"Self pity is our worst enemy, and if we yield to it, we can never do anything wise in the world."
- Helen Keller1880-1968, Blind and Deaf Educator

Sunday, August 17, 2008

Clinical Definitions- Now You Know

Preterm Premature Rupture of Membranes -- PPROM
Your baby is surrounded by a sac of amniotic fluid. Some people call it the bag of waters. In most cases, this sac breaks during labor. Preterm premature rupture of membranes occurs when your water breaks before labor begins and more than three weeks before your due date. You may notice a gush of fluid, a slow leak or a trickle from the vagina. The reason why this happens is not known. There is nothing you could have done to cause or prevent this. Preterm premature rupture of membranes probably occurs for many different reasons. Women who smoke cigarettes, have had bleeding during pregnancy or whose water broke before they went into labor in a previous pregnancy are more likely to have PPROM. Preterm premature rupture of membranes occurs in 2 out of every 100 pregnancies. In cases where the membrane has ruptured very early, less than 20 weeks gestation, you may make the choice to deliver your baby. However, these babies are too young to live on their own.

Oligohydramnios means having too little amniotic fluid in your womb. About 8 per cent of all pregnant women are found to have low amniotic fluid at some point, usually in their third trimester. Among those still pregnant two weeks past their due date, 12 per cent have this condition.
What is amniotic fluid and what does it do?
Amniotic fluid is the liquid that surrounds your baby as she grows in the amniotic sac in your uterus during pregnancy. The fluid, or waters, protects her from being hurt if you have a blow to your tummy or your tummy is compressed. The fluid also plays an important part in protecting your baby against infection and in helping her lungs and digestive system to mature. Babies regularly swallow the amniotic fluid and it is passed out of their bodies as urine. In this way, your baby controls the volume of amniotic fluid around her.

The amount of amniotic fluid you have increases until the beginning of the third trimester and generally peaks at 36/37 weeks, at which point you may have about 800-1000ml/2 pints. After that, it gradually begins to decrease until you give birth. Low levels of amniotic fluid during the first trimester and early part of the second trimester of your pregnancy are rare, but where it does occur, it may lead to an increased chance of miscarriage, or stillbirth.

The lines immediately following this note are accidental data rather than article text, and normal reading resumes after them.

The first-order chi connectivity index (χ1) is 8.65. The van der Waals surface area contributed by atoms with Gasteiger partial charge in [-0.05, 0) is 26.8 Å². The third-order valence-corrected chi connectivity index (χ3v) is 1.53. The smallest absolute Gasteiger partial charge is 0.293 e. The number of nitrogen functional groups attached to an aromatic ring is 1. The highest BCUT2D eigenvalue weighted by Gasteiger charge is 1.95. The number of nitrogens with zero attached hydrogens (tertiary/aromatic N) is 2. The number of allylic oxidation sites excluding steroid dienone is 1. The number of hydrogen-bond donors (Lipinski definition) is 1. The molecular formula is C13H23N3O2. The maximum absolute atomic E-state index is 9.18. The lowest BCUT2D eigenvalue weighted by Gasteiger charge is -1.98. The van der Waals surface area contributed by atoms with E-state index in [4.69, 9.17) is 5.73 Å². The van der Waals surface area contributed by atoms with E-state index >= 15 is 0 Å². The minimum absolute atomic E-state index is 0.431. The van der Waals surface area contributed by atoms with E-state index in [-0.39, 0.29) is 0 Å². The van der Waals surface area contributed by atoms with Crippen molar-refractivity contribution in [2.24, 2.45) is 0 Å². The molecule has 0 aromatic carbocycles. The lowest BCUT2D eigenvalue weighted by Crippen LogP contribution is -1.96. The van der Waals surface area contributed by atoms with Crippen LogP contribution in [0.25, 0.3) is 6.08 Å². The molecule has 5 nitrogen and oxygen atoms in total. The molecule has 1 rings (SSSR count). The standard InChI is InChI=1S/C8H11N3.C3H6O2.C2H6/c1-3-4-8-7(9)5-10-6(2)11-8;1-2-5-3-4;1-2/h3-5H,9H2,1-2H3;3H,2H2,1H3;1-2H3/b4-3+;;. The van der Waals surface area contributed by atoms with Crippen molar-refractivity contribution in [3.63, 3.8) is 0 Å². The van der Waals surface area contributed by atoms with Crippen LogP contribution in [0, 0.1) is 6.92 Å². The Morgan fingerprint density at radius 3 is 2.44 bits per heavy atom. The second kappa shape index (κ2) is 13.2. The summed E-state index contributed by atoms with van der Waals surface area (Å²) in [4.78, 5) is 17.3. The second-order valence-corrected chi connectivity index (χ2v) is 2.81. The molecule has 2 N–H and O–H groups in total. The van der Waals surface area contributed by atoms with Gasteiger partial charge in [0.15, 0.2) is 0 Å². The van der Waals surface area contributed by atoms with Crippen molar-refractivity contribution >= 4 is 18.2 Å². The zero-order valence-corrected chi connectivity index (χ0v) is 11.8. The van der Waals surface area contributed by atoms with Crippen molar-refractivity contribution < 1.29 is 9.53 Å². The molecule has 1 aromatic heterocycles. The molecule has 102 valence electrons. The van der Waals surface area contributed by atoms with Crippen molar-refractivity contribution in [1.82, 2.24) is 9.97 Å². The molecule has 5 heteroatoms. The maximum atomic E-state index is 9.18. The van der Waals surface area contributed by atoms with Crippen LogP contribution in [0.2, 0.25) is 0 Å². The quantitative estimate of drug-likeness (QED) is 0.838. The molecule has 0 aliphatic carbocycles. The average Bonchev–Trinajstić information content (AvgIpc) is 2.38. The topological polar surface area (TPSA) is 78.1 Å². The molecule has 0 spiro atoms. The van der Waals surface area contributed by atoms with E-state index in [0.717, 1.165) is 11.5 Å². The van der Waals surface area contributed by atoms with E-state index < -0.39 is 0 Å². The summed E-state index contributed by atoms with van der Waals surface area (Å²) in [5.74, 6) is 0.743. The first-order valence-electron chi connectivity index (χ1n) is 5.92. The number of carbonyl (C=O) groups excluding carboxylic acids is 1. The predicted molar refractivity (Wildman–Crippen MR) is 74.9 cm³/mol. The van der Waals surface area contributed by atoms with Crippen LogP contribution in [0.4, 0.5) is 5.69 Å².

Complications of the above lead to the possibility of:
Pulmonary Hyperplasia- baby's lungs are underdeveloped
Cord Prolapse- restricting oxygen and vital nutrients to baby
Premature Labor
Miscarriage or stillbirth


Mrs. Spit said...

I am so sorry that Sally Ann can't be with you. The death of a child is the largest heart break there is.

But there's a group of us out there, holding out hope for one another.

I'm sorry you had to join us. We must be one of the few groups that don't like getting new members.

I am so sorry. It's not much, and there's little comfort, but it's true.

Brandy said...

I can't even begin to imagine all that you've gone through, I just wanted you to know that you and your family are in my thoughts.

Delenn said...

Coming here from Natalie's blog. I just wanted to tell you that there are people out there thinking of you and your Sally Ann.

Paula said...

I had a similar situation. Sitting on the couch, my water broke at 16 weeks. I managed to get pregnant again, but it took four years. This time, my doctor knew what to look for and he did an ultrasound every week. Sure enough, at 19 weeks, my cervix has shortened considerably from the week before. He did a cerclage that day, and baby arrived safe and sound at 38 weeks. So sorry, you are going through this. It was the darkest time of my life. Make sure you check for an imcompenet cervix next time, just in case.

MommyC said...

I lost my baby girl on April 2, 2007. I was 17 weeks along and she had passed at 16 weeks from a messed u cord! I still to this day think of her always!

I now have a 5 month old son. I got pregnant 2 months after delivering her. He is awesome. I also have 2 older boys and 1 older girl. I love my kids.

Losing a child is the most difficult thing I have ever been through. The pain doesn't go away but I wouldn't want it to .. I want to remember her. but it does get easier

Thinking of you and Sally Ann - and praying you get pregnant as soon as possible!!


Zil said...

PPROM, IVF, IC, NICU, EP, SAB - acronymns that no one ever wants to have in their vocabulary, yet so many - unfortunately - are familiar with them...